Dear Faculty and Staff Members –
I hope you enjoyed Spring Break and found time to enjoy another lovely Houston spring. Our own campus is blossoming and beautiful – and you may have noticed that, after a long delay, the Cullen Family Plaza Fountains are once again functioning. It is inspiring to see so many of our students enjoying the welcoming areas around these wonderful water features. If the fountains are not on your daily walk, please take a few minutes one day and come by.
Here is an update on some important items.
Legislative Session and Its Impact on UH
We are more than halfway through the 85th Texas Legislative Session. There are a number of bills—budgetary and otherwise—that impact us, both directly and indirectly. We have been monitoring each one very carefully, and here is an update of the most critical ones.
You may know that the state is facing a significant revenue shortfall. Unless the legislature decides to dip into the Rainy Day Fund, public higher education in our state is likely to take a hit. The Texas Senate has already passed its budget, and the House will pass its version this week. But the two are far apart in their levels of support as well as their approach in funding universities. The Senate proposal defunds all so-called “special items,” but adds new dollars to the enrollment-driven funding formula system. On the other hand, the House version only cuts “special items” by 11 percent, but adds no money to the funding formula to accommodate enrollment growth. In either version, we receive fewer dollars than expected and fewer dollars per student than we received prior to 2011 when the last budget reduction occurred.
The rising cost of a college degree is also on the minds of our Texas legislators. The Senate Higher Education committee has already considered a two-year freeze on tuition while supporting a performance-based funding related to graduation rates and other student success measures prior to raising tuition after the two-year freeze ends. We have already been on the path to increase our performance on most of these student success measures, but the tuition freeze will nonetheless pose challenges.
Finally, one of our own legislative priorities – closing the funding gap for health-related programs (particularly for our College of Pharmacy) – is addressed in legislation that has been filed in both the House and the Senate. We expect that this legislation will be heard in committee soon. We hope to get equity during this session.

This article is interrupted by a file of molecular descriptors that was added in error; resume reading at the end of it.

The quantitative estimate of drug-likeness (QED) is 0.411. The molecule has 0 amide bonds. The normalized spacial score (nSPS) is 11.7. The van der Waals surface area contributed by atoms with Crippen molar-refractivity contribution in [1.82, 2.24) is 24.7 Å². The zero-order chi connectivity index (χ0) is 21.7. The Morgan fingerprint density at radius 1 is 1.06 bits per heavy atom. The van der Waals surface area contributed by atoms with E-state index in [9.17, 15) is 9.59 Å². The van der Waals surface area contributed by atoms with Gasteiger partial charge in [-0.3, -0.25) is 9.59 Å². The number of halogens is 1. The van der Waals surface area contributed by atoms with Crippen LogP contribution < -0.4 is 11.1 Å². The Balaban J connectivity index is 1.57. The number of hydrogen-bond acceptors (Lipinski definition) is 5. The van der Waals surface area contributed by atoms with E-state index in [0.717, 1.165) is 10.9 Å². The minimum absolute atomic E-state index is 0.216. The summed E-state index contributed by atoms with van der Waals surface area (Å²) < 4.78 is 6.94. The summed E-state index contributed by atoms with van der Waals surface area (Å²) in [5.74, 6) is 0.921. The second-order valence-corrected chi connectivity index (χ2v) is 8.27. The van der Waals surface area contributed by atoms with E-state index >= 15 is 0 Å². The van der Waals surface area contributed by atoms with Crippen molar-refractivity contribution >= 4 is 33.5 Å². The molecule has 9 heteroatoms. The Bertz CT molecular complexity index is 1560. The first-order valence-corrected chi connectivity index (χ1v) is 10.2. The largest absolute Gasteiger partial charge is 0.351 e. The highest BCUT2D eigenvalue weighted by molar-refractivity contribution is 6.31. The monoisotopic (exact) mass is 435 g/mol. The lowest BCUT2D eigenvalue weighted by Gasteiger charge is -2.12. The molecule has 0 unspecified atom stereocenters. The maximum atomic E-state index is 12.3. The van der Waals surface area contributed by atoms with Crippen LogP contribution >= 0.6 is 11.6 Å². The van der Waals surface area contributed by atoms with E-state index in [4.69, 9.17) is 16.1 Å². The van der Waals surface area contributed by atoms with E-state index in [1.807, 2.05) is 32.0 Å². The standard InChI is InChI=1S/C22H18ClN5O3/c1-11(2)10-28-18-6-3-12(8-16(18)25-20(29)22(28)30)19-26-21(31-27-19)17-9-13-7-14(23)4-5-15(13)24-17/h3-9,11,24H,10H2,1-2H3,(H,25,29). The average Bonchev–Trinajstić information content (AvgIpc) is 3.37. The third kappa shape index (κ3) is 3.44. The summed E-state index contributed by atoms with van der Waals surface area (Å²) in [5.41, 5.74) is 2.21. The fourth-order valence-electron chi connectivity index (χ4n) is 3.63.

Of course, we will continue to aggressively and passionately make our case in Austin, but it is prudent to plan for a possible budget reduction now. I have sent a letter to all vice presidents asking them to prepare all academic units for a 5 percent budget reduction and all non-academic units for a 7 percent budget reduction. While the Cabinet and I will continue to explore campuswide strategic areas to enhance efficiencies, I ask you to please review any and all services and programs at your unit level that could lead to savings. If you have any thoughts or suggestions, please forward them to me or the Provost.
As per Gov. Abbott’s letter earlier, a hiring freeze remains in effect until the end of this fiscal year. For additional information, please see our Texas Legislature site.
Federal Budget and Its Impact
We continue to monitor proposals to reduce federal support for higher education and other regulatory requirements that may impact us. Currently, the proposed reductions to Pell Grants are of great concern as are those to NSF, NIH and NEH budgets. National organizations like American Council on Education (ACE) and Association of Public and Land Grant Universities (APLU) continue to engage decision-makers and stress the value of higher education for the nation and for individuals on our behalf. Our current and future students are expressing concerns regarding new travel and visa restrictions as well as about any potential changes in the immigration policy. If you are not prepared to handle such inquiries, please direct students to ISSS.
A Safe Campus
Sexual assault on college campuses continues to be a serious issue. During the past few years, UH has diligently tightened our policies, upgraded our training modules and provided additional monitoring/reporting mechanisms. However, some recent news stories force me to raise the subject once again today. When we hear of incidents at Baylor, Penn State or UC Berkeley or when we read about the recent survey from the UT System, where one in every 10 female students reported being raped on campus, we realize how crucial it is to continue our efforts to address this issue. I urge you in the strongest terms to familiarize yourself with our policies and resources. And take note of the various activities we have planned on campus during Sexual Assault Awareness Month in April. So please don’t tolerate any abuses of our policies. Don’t be a bystander – speak up, take action and make a report. Keeping our campus safe is the responsibility that we all share together.